MEMORIAL DAY 2015 PART VII, AMATZIA BEN HAIM ז”ל
When Amatzia’s father passed away, many years ago, the general consensus on the kibbutz was that everyone was very jealous. Amatzia’s father had passed away peacefully, in his recliner, falling asleep during his favorite television program. There was another great fortune that befell Amatzia’s father, because he did not live to see his son murdered by a terrorist.
Amatzia came and went in uniform often. A small duffel bag over his shoulder, a sidearm, but always a uniform that was not different from any other work uniform of the IDF, without any insignia, without any markings. You see, Amatzia came from the same family as former Prime Minister Ehud Barak. He came from the same mold as Yoni Netanyahu and Prime Minister Bibi Netanyahu.
As a civilian, Amatzia worked as an engineer in the fledgling electronics factory of the kibbutz. The final product was a computer controlled irrigation and liquid fertilization system sold to farmers who owned greenhouses, small plots of land, who grew tomatoes, peppers, strawberries, and flowers.
Amatzia would go to these farms, install the systems, and often go back to maintain them or to troubleshoot them if needed. Some of these farms were in the Gaza Strip, prior to the Israeli evacuation of all farms and settlements in Gaza.
It was on one of these trips that Amatzia was helping one such farmer in the Gaza strip, focused entirely on an irrigation line that may have been clogged, or a computer lead that may have malfunctioned. He did not pay attention to the young teen working nearby with a hoe, weeding the furrows. It was to be Amatzia’s last day on earth, as the teen brought the hoe down on Amatzia’s head, killing him instantly, widowing Amatzia’s wife, and orphaning his children. The teen, wishing to become a member of Hamas, was told to “kill a Jew” as the required initiation into the murderous terrorist organization.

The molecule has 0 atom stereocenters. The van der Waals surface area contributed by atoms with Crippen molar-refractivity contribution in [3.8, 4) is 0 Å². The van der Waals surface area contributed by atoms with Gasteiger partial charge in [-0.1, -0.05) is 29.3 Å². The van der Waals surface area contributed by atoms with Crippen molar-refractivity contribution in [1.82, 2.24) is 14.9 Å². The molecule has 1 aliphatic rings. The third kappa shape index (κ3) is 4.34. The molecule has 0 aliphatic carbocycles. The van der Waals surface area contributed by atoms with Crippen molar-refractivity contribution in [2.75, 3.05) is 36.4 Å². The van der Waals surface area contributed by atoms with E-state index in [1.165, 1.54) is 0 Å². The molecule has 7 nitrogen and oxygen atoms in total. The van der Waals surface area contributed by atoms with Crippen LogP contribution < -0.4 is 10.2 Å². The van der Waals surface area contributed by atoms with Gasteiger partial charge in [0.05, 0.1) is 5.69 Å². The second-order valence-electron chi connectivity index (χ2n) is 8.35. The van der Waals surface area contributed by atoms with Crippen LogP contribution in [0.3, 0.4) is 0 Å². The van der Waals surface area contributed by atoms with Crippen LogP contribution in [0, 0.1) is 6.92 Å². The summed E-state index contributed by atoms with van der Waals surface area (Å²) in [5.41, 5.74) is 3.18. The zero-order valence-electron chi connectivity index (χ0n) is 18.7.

As news of Amatzia’s death spread, there was a tangible wave of shock that electrified the entire population of the kibbutz. It was impossible to fathom, that a man such as Amatzia, a legend, could be murdered in such a terrible way.
I knew Amatzia. I knew Daliah his widow, and I knew his children. I think often of him.
MEMORIAL DAY 2015 PART VIII, BENO MOSHE AND AMI SALTZMAN ז”ל
Where can I begin to tell the story of how I got to know Beno and Ami? They were completely fluent in Arabic, comfortable in their work environment, the Gaza Strip. For years they had run a packing operation for an Israeli named Karni, who owned a packing warehouse just inside the Nahal Oz crossing, on the Gaza Strip side of the border.
They would become partners, buying the warehouse and the conveyors and the packing equipment from the owner. Somehow, perhaps word of mouth, the kibbutz management found them to be more suitable than anyone else for the kibbutz’s latest venture, the packaging and marketing of Sombrero Corn.
So it was that I, as the operator of the transportation branch of the kibbutz, the tractor trailer driver, met them with the first truck and trailer load of freshly harvested sweet corn. Beno and Ami developed a system allowing for the containers that were filled with corn to be rolled onto a hydraulic lift, the contents of sweet corn slowly moving onto conveyors to be sorted by many Palestinian workers from the nearby villages in the Gaza Strip.
The green leaves would be collected, to be brought back to the kibbutz dairy as food for the cows. Some sweet corn was left in a few green leaves, checked for blight, and then packaged in boxes and palletized for the markets of Ashkelon, Ashdod and Tel Aviv.
Some sweet corn was stripped completely of green leaves, the ends were cut and the corn was put onto small trays and covered in shrink wrap, brought to market ready to be cooked or eaten, just like that.